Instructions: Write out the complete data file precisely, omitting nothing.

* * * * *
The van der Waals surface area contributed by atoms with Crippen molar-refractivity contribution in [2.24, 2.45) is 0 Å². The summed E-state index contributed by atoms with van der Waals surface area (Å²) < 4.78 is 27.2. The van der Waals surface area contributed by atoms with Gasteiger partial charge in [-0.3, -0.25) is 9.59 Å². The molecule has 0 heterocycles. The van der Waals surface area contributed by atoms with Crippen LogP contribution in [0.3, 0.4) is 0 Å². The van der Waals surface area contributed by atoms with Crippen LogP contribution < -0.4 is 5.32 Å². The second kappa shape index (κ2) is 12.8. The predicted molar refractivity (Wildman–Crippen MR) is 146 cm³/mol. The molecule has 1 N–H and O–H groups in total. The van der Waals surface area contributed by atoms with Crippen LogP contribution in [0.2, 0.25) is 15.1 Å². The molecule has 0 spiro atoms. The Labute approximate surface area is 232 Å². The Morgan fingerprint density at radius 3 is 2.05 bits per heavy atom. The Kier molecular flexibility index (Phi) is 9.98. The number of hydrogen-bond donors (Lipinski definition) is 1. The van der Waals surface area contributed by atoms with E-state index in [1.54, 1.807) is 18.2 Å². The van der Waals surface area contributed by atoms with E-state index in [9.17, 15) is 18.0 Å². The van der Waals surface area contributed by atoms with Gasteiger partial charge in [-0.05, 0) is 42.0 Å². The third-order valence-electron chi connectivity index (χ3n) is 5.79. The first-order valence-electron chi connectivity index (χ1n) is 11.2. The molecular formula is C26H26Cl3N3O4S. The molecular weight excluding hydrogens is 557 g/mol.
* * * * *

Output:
The van der Waals surface area contributed by atoms with Crippen molar-refractivity contribution in [2.24, 2.45) is 0 Å². The summed E-state index contributed by atoms with van der Waals surface area (Å²) < 4.78 is 27.2. The van der Waals surface area contributed by atoms with Gasteiger partial charge in [-0.3, -0.25) is 9.59 Å². The molecule has 0 heterocycles. The van der Waals surface area contributed by atoms with Crippen LogP contribution in [0.3, 0.4) is 0 Å². The van der Waals surface area contributed by atoms with Crippen LogP contribution < -0.4 is 5.32 Å². The second kappa shape index (κ2) is 12.8. The predicted molar refractivity (Wildman–Crippen MR) is 146 cm³/mol. The molecule has 1 N–H and O–H groups in total. The van der Waals surface area contributed by atoms with Crippen LogP contribution in [0.2, 0.25) is 15.1 Å². The molecule has 0 spiro atoms. The Labute approximate surface area is 232 Å². The Morgan fingerprint density at radius 3 is 2.05 bits per heavy atom. The Kier molecular flexibility index (Phi) is 9.98. The number of hydrogen-bond donors (Lipinski definition) is 1. The van der Waals surface area contributed by atoms with E-state index in [1.54, 1.807) is 18.2 Å². The van der Waals surface area contributed by atoms with E-state index in [9.17, 15) is 18.0 Å². The van der Waals surface area contributed by atoms with Gasteiger partial charge in [-0.05, 0) is 42.0 Å². The third-order valence-electron chi connectivity index (χ3n) is 5.79. The first-order valence-electron chi connectivity index (χ1n) is 11.2. The molecular formula is C26H26Cl3N3O4S. The molecular weight excluding hydrogens is 557 g/mol.